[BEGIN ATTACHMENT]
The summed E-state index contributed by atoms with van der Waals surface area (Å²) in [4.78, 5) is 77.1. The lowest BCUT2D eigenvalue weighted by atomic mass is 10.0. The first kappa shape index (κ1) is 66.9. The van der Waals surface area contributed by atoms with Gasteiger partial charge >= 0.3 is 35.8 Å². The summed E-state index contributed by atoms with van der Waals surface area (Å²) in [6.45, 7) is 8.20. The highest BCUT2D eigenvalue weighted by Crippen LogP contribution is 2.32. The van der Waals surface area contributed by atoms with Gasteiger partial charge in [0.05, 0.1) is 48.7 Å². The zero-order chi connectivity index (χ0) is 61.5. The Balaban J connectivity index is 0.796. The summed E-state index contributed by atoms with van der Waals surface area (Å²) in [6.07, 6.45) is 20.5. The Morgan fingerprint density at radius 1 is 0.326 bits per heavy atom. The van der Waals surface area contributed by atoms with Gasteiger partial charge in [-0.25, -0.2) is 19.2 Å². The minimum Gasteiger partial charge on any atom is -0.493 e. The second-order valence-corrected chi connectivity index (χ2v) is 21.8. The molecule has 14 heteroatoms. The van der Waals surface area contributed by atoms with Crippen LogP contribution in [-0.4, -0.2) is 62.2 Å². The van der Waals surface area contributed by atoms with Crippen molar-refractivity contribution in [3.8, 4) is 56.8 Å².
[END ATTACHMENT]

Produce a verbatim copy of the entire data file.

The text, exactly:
The summed E-state index contributed by atoms with van der Waals surface area (Å²) in [4.78, 5) is 77.1. The lowest BCUT2D eigenvalue weighted by atomic mass is 10.0. The first kappa shape index (κ1) is 66.9. The van der Waals surface area contributed by atoms with Gasteiger partial charge >= 0.3 is 35.8 Å². The summed E-state index contributed by atoms with van der Waals surface area (Å²) in [6.45, 7) is 8.20. The highest BCUT2D eigenvalue weighted by Crippen LogP contribution is 2.32. The van der Waals surface area contributed by atoms with Gasteiger partial charge in [0.05, 0.1) is 48.7 Å². The zero-order chi connectivity index (χ0) is 61.5. The Balaban J connectivity index is 0.796. The summed E-state index contributed by atoms with van der Waals surface area (Å²) in [6.07, 6.45) is 20.5. The Morgan fingerprint density at radius 1 is 0.326 bits per heavy atom. The van der Waals surface area contributed by atoms with Gasteiger partial charge in [-0.25, -0.2) is 19.2 Å². The minimum Gasteiger partial charge on any atom is -0.493 e. The second-order valence-corrected chi connectivity index (χ2v) is 21.8. The molecule has 14 heteroatoms. The van der Waals surface area contributed by atoms with Crippen LogP contribution in [-0.4, -0.2) is 62.2 Å². The van der Waals surface area contributed by atoms with Crippen molar-refractivity contribution in [3.8, 4) is 56.8 Å².